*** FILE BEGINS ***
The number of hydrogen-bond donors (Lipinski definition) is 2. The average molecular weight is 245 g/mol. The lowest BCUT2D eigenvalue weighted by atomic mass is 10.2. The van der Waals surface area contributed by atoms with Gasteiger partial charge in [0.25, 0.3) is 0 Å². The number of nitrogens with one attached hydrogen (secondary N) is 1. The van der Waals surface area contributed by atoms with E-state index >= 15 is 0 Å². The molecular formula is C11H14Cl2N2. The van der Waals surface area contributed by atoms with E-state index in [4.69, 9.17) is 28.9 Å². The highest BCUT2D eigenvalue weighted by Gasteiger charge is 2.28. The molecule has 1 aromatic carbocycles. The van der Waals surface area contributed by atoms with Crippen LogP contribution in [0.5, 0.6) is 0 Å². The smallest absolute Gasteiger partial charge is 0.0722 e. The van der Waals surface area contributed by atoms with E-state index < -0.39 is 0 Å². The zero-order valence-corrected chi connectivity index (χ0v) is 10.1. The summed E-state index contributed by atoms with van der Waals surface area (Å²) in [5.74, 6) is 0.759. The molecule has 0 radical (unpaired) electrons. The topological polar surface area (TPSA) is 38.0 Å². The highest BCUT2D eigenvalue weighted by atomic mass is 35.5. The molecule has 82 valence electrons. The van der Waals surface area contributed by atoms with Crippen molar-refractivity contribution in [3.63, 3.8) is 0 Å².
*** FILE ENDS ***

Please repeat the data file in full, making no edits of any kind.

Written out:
The number of hydrogen-bond donors (Lipinski definition) is 2. The average molecular weight is 245 g/mol. The lowest BCUT2D eigenvalue weighted by atomic mass is 10.2. The van der Waals surface area contributed by atoms with Gasteiger partial charge in [0.25, 0.3) is 0 Å². The number of nitrogens with one attached hydrogen (secondary N) is 1. The van der Waals surface area contributed by atoms with E-state index >= 15 is 0 Å². The molecular formula is C11H14Cl2N2. The van der Waals surface area contributed by atoms with E-state index in [4.69, 9.17) is 28.9 Å². The highest BCUT2D eigenvalue weighted by Gasteiger charge is 2.28. The molecule has 1 aromatic carbocycles. The van der Waals surface area contributed by atoms with Crippen LogP contribution in [0.5, 0.6) is 0 Å². The smallest absolute Gasteiger partial charge is 0.0722 e. The van der Waals surface area contributed by atoms with E-state index < -0.39 is 0 Å². The zero-order valence-corrected chi connectivity index (χ0v) is 10.1. The summed E-state index contributed by atoms with van der Waals surface area (Å²) in [5.74, 6) is 0.759. The molecule has 0 radical (unpaired) electrons. The topological polar surface area (TPSA) is 38.0 Å². The highest BCUT2D eigenvalue weighted by atomic mass is 35.5. The molecule has 82 valence electrons. The van der Waals surface area contributed by atoms with Crippen molar-refractivity contribution in [3.63, 3.8) is 0 Å².